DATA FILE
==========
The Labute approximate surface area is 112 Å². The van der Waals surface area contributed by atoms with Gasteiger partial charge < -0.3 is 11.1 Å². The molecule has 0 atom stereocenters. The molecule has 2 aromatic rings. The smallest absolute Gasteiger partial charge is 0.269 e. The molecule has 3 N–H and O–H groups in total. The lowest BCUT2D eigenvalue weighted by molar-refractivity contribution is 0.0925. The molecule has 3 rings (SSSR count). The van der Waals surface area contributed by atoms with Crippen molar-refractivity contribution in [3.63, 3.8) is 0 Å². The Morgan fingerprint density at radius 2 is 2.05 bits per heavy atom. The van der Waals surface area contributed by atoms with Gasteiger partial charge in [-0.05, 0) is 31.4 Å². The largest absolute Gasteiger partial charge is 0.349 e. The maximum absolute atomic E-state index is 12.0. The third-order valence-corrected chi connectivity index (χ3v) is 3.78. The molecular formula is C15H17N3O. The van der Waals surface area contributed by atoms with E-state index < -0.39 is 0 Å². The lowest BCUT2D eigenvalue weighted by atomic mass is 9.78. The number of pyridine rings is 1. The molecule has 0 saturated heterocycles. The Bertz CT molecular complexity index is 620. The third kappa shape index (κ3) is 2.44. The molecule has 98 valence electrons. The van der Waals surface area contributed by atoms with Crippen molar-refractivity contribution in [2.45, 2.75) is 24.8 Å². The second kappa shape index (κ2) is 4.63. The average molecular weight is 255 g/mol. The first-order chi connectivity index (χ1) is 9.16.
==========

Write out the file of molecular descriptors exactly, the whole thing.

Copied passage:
The Labute approximate surface area is 112 Å². The van der Waals surface area contributed by atoms with Gasteiger partial charge < -0.3 is 11.1 Å². The molecule has 0 atom stereocenters. The molecule has 2 aromatic rings. The smallest absolute Gasteiger partial charge is 0.269 e. The molecule has 3 N–H and O–H groups in total. The lowest BCUT2D eigenvalue weighted by molar-refractivity contribution is 0.0925. The molecule has 3 rings (SSSR count). The van der Waals surface area contributed by atoms with Crippen molar-refractivity contribution in [3.63, 3.8) is 0 Å². The Morgan fingerprint density at radius 2 is 2.05 bits per heavy atom. The van der Waals surface area contributed by atoms with Gasteiger partial charge in [-0.05, 0) is 31.4 Å². The largest absolute Gasteiger partial charge is 0.349 e. The maximum absolute atomic E-state index is 12.0. The third-order valence-corrected chi connectivity index (χ3v) is 3.78. The molecular formula is C15H17N3O. The van der Waals surface area contributed by atoms with E-state index < -0.39 is 0 Å². The lowest BCUT2D eigenvalue weighted by atomic mass is 9.78. The number of pyridine rings is 1. The molecule has 0 saturated heterocycles. The Bertz CT molecular complexity index is 620. The third kappa shape index (κ3) is 2.44. The molecule has 98 valence electrons. The van der Waals surface area contributed by atoms with Crippen molar-refractivity contribution in [2.45, 2.75) is 24.8 Å². The second kappa shape index (κ2) is 4.63. The average molecular weight is 255 g/mol. The first-order chi connectivity index (χ1) is 9.16.